b. Vesting.

Restricted stock can be made subject to the same time or performance based vesting conditions as might apply to options (and can also be made subject to repurchase by one or more of the other shareholders in addition to or instead of the corporation).  In the case of restricted stock, “vesting” generally terminates the obligation of the recipient to sell the stock back to the corporation at a price that is less than fair market value.15  Thus, as to both options and restricted stock, “vesting” establishes the right of the service provider to receive any value of the stock in excess of the price established at the outset.  The difference between the two approaches is that, under a restricted stock arrangement, the stock is actually issued to the service provider up front subject to a right of the corporation to repurchase any unvested portion of the stock at a price less than fair market value (again, typically the service provider’s cost).

c. Receipt of vested stock.

If a service provider receives stock that is vested (i.e., that is not “substantially nonvested”) at the outset, he or she reports any excess of the then value of the stock over the amount he or she pays for the stock as ordinary compensation income.  

d. Receipt of restricted stock.

If a service provider receives restricted stock, his or her tax consequences depend on whether or not he or she makes a Section 83(b) election with respect to the stock. 

1. No Section 83(b) election. If the recipient does not make a Section 83(b) election with respect to the stock, he or she reports no compensation income with respect to the stock until the stock vests.  Whenever any of the stock vests, he or she reports ordinary compensation income equal to the excess of the value of the vesting stock at the time it vests over the amount he or she paid for that stock (so that vesting is the compensation event, and the appreciation in the value of the vesting stock between the time of its issuance and the time of its vesting is ordinary income at the time of its vesting).16  The fair market value of the vesting stock becomes the recipient’s basis in that stock, and his or her holding period in the vesting stock begins, at the time of vesting.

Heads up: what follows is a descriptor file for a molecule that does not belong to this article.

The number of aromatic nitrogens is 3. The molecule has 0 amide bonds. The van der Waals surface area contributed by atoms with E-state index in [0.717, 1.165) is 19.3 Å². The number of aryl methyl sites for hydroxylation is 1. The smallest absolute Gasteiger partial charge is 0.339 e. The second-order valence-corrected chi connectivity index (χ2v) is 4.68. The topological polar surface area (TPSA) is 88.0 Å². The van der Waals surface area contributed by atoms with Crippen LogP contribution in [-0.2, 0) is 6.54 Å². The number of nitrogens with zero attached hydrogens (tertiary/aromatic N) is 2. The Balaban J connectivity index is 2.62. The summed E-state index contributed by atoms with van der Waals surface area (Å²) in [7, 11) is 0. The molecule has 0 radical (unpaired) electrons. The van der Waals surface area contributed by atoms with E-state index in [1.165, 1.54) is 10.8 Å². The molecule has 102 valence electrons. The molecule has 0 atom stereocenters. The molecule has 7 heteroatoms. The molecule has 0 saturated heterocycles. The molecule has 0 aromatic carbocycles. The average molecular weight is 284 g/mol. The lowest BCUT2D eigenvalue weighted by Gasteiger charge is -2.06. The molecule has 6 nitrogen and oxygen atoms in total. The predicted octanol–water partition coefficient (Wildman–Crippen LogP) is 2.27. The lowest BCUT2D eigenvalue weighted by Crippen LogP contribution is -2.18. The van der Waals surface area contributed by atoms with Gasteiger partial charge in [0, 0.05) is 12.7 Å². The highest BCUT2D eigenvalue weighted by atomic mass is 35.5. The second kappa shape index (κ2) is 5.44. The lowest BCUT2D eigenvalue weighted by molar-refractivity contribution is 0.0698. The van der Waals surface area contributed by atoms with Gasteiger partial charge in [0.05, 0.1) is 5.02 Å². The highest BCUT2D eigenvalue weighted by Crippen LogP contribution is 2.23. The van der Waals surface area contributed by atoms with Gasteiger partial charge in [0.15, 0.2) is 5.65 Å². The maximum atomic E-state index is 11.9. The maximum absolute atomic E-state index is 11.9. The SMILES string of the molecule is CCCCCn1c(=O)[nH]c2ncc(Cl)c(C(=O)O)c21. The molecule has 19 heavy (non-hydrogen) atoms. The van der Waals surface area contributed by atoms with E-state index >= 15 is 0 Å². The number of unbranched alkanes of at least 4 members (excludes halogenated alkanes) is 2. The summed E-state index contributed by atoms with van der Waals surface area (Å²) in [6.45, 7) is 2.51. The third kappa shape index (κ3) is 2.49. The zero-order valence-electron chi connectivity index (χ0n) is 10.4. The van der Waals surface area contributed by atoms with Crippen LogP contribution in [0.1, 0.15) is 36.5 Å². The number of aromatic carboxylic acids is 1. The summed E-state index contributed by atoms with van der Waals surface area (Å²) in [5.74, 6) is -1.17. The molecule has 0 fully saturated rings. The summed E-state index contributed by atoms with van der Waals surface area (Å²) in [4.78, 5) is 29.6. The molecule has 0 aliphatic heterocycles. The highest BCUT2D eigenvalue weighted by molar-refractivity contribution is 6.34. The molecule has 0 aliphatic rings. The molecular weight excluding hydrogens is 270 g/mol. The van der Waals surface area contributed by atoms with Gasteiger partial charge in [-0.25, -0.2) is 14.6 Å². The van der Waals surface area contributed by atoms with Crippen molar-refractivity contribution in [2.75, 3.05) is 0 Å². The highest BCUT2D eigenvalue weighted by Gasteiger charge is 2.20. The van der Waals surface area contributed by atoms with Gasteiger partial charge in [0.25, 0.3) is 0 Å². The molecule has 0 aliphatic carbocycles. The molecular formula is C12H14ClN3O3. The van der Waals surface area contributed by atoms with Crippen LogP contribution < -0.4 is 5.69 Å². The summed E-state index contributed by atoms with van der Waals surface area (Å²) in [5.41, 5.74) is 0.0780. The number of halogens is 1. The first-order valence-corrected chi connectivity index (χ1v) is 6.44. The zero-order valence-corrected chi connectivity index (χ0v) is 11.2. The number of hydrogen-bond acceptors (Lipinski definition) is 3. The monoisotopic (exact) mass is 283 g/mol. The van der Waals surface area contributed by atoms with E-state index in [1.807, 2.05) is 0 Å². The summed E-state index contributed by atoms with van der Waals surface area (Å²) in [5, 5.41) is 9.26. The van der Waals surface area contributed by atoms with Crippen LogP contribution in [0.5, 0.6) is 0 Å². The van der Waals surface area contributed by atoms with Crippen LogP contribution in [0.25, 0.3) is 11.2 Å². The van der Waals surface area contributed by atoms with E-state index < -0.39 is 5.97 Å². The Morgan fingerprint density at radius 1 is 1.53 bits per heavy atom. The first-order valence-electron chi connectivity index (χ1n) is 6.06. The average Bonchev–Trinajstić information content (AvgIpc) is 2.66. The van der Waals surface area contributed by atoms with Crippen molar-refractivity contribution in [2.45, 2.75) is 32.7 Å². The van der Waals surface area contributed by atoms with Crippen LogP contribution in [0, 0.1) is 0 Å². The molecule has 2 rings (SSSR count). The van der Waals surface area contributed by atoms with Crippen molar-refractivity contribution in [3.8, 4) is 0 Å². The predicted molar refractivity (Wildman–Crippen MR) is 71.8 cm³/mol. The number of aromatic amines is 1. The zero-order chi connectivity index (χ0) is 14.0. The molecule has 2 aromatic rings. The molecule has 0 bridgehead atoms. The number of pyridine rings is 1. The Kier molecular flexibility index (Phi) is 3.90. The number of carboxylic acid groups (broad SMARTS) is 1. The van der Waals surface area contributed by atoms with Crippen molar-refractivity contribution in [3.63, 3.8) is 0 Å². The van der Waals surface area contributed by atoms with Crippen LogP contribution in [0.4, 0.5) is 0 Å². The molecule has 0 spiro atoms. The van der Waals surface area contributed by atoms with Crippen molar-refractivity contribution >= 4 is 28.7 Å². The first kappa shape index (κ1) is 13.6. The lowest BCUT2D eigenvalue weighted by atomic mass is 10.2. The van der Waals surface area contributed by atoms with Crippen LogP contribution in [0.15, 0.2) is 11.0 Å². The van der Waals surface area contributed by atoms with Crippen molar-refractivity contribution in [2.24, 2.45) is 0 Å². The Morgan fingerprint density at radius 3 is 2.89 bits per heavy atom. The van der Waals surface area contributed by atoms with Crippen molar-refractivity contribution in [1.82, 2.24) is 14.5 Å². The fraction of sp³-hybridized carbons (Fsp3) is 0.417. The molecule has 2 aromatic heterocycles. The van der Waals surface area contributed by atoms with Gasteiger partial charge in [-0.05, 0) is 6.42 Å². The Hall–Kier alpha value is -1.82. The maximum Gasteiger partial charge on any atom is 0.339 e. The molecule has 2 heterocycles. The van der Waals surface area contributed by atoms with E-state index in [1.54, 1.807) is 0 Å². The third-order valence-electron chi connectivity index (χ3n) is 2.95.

2. Section 83(b) election. If the recipient makes a Section 83(b) election with respect to the stock, then, upon his or her receipt of the stock, he or she reports any excess of the then value of the stock (without regard to the service related restrictions) over the amount he or she pays for the stock as ordinary compensation income (receipt being the compensation event for tax purposes).17  He or she takes a fair market value basis in the stock, and his or her holding period begins, upon his or her receipt of the stock.  The recipient then suffers no tax consequences upon vesting.  Instead, he or she reports capital gain upon selling the stock equal to the amount he or she receives in the sale less his or her basis in the stock (so that all of the post-issuance appreciation is capital gain upon the disposition of the stock).  If he or she forfeits the stock by failing to vest, however, his or her loss (which is generally a capital loss) is limited to the excess, if any, of the amount he or she paid for the stock over the amount he or she receives upon forfeiting the stock (thus, he or she is not entitled to recoup any income he or she reported upon receiving the stock by taking a corresponding deduction upon forfeiture).18